Sunnyvale (CA) – Performance-per-watt is the name of the game in today’s microprocessor market: Intel will be launching a new architecture in the third quarter of this year to cut power consumption of its processors in half, while AMD apparently has still enough potential in its current chips to answer – and actually surpass Intel’s power numbers.
Since the early days of the microprocessor industry, power consumption never has been considered to be a real concern and consistently has been inching up to the record levels we have today. However, a growing trend towards mobile computing and small form factor PCs prompted especially processor manufacturers to rethink its path and come up with more power-efficient CPUs across the board.
While we already have energy-saving chips for mobile computers and we do not expect the very high-end of desktop processors to drop very much from its 110W (AMD) and 130W (Intel) level in the near future, mainstream desktop computers will soon consume substantially less power than they do today. It was Intel that initially revealed a 65W target for its next-generation mainstream desktop processors, formerly code-named Conroe and to be launched as Core 2 Duo E4000 and E6000 series in the third quarter of this year. However, it is AMD that is first to actually offer processors that drop their thermal design power (TDP) from 110W/89W to 65W.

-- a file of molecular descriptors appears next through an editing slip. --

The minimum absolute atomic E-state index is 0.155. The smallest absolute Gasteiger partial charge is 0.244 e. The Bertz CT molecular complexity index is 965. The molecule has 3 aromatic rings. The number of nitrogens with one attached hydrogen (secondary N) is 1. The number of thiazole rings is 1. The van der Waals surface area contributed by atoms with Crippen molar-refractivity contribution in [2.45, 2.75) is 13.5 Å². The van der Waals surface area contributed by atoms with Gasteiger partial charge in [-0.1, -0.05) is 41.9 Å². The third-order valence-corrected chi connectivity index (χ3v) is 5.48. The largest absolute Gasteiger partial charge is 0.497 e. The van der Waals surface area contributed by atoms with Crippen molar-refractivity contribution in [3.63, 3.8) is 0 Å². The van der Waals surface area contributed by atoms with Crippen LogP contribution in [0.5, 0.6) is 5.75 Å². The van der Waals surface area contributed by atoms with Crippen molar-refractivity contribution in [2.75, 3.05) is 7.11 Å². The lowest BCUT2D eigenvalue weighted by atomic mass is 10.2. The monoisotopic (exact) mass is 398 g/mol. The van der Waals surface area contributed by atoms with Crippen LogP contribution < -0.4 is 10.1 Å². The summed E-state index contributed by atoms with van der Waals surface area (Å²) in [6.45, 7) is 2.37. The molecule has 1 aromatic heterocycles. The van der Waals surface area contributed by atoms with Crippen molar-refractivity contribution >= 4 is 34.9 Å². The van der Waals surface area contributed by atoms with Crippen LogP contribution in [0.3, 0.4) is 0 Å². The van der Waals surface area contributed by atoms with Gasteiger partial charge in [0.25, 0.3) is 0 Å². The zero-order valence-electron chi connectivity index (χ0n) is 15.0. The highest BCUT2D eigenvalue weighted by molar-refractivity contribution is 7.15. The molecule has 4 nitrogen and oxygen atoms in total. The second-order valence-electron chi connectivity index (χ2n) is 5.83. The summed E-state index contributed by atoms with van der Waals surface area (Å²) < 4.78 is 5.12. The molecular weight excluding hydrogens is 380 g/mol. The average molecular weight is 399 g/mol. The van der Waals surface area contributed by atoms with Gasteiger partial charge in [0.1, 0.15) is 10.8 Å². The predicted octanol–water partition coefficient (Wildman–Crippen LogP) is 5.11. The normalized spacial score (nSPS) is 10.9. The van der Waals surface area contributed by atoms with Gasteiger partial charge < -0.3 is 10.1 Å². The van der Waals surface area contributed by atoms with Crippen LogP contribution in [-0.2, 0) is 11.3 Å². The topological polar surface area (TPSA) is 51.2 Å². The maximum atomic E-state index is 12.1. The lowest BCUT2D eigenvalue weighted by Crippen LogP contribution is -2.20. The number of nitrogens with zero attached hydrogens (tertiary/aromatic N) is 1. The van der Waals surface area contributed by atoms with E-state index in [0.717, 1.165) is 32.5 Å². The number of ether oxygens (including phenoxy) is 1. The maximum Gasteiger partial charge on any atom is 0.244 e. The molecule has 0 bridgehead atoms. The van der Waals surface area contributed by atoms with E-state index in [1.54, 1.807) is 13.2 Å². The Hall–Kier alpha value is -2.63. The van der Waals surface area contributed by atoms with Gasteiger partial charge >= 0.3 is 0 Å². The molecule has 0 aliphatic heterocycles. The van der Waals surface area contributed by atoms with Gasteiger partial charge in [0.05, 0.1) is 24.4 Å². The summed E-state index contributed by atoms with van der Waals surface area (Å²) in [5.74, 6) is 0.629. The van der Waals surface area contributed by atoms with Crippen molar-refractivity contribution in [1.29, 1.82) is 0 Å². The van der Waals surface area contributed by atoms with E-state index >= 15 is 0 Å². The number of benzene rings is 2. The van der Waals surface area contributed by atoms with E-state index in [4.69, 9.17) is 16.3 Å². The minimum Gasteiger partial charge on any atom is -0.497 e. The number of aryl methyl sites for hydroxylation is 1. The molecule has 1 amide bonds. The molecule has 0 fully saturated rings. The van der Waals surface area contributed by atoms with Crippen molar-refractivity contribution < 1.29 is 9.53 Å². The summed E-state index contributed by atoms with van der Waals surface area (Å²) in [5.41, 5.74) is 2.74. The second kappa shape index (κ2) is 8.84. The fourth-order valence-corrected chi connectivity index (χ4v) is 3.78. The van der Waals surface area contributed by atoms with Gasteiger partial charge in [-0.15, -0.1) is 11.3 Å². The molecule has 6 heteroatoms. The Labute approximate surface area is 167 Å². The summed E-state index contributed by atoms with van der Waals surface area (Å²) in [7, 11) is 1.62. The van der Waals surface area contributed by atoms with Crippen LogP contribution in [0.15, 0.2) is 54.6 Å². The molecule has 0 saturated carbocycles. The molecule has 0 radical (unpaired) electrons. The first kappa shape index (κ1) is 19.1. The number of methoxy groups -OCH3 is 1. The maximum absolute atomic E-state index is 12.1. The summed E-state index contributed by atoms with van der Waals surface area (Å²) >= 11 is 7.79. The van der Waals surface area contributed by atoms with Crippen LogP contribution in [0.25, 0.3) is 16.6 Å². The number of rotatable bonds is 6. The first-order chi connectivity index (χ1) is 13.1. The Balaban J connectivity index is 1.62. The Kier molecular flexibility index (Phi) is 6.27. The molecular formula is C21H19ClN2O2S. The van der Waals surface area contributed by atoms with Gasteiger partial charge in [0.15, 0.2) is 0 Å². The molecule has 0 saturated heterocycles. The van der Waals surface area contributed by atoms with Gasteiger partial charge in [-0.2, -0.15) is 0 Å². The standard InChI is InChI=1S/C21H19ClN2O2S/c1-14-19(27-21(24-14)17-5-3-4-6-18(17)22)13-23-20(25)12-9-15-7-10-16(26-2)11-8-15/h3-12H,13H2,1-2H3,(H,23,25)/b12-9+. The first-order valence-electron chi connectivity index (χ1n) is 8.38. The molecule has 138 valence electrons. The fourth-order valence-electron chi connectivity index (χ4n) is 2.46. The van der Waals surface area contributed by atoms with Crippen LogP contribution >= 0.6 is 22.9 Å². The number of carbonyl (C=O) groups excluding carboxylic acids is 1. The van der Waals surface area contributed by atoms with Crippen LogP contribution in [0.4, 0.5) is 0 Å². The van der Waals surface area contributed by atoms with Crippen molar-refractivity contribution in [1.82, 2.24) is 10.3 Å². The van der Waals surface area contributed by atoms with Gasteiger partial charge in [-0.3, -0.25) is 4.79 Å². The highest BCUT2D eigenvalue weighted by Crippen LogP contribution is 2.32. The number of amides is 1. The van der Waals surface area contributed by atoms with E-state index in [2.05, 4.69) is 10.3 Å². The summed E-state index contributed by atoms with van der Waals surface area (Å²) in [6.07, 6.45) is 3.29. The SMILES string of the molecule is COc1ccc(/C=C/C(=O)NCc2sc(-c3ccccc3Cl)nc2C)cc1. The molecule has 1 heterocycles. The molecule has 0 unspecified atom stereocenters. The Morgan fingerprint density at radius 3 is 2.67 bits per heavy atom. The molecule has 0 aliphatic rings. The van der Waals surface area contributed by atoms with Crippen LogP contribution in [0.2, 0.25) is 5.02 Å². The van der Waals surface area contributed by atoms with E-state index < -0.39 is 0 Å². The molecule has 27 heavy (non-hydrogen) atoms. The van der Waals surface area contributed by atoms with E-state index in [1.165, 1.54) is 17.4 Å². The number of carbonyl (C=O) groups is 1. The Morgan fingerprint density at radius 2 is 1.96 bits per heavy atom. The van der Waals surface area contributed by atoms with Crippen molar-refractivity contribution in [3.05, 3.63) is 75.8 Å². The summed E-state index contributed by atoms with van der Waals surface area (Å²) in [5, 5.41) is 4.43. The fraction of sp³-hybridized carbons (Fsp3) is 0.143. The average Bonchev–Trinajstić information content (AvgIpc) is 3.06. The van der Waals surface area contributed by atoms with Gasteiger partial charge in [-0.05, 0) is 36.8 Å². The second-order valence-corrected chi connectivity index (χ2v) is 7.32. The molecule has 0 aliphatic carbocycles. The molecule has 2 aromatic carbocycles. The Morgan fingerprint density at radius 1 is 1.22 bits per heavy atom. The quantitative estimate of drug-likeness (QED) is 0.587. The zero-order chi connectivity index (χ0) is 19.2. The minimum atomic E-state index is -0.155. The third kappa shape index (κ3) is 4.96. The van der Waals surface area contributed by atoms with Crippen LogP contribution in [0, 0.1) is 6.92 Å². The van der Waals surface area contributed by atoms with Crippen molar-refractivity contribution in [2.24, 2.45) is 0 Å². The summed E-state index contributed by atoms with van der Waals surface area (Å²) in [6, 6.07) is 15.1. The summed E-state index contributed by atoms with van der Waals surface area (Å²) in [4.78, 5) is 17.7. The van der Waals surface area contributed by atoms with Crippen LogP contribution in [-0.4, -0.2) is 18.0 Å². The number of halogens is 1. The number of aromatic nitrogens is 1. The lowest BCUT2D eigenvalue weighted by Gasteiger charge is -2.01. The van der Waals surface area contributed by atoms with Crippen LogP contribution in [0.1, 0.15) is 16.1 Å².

The company will offer 65W versions of the dual-core Athlon 64 X2 4800+, 4600+, 4400+, 4200+, 4000+ and 3800+. David Schwarzbach, marketing manager in AMD’s desktop division, said that the processors will provide exact the performance of their 110W/89W counterparts and will be available in retail stores in May for a premium of about 5% over their more power hungry sister models.
If 65W is not enough, AMD is also offering “small form factor desktop processors.” A version of the dual-core Athlon 64 X2 3800+ as well as a single-core Athlon 64 3500+ and Sempron 3400+, 3200+ and 3000+ are rated at a TDP of just 35W, which is exactly the rating of AMD’s mobile Turion 64 MT processors. Intel will not be able to match this level with its Core 2 Duo with Conroe core. However, we would expect Intel to answer AMD challenge with Core 2 Duos equipped with the mobile “Merom” core, which should be hitting a TDP a range of 25 to 30W, according to sources.
For now, AMD will be offering the 110W and 89W CPUs side-to-side with the newer 65W and 35W processors, which are based on the new AM2 socket. It’s obvious that AMD will leverage the power-benefit as an argument to charge more money for the new processors, but Schwarzbach suggested that it could also be a “yield issue” and a strategy to maximize fab efficiency while AMD continues to offer the “old” socket 939-based Athlons. Consumers will be able to identify the more power-efficient processors through specially marked retail boxes, Schwarzbach told TG Daily.
Pricing of the new 35W processors begins at $101 for the Sempron 3000+ and reaches $364 for the Athlon 64 X2 3800+. The 65W dual-core processors pricelist starts $323 for the 3800+ model and ends at $671 for the 4800+ version.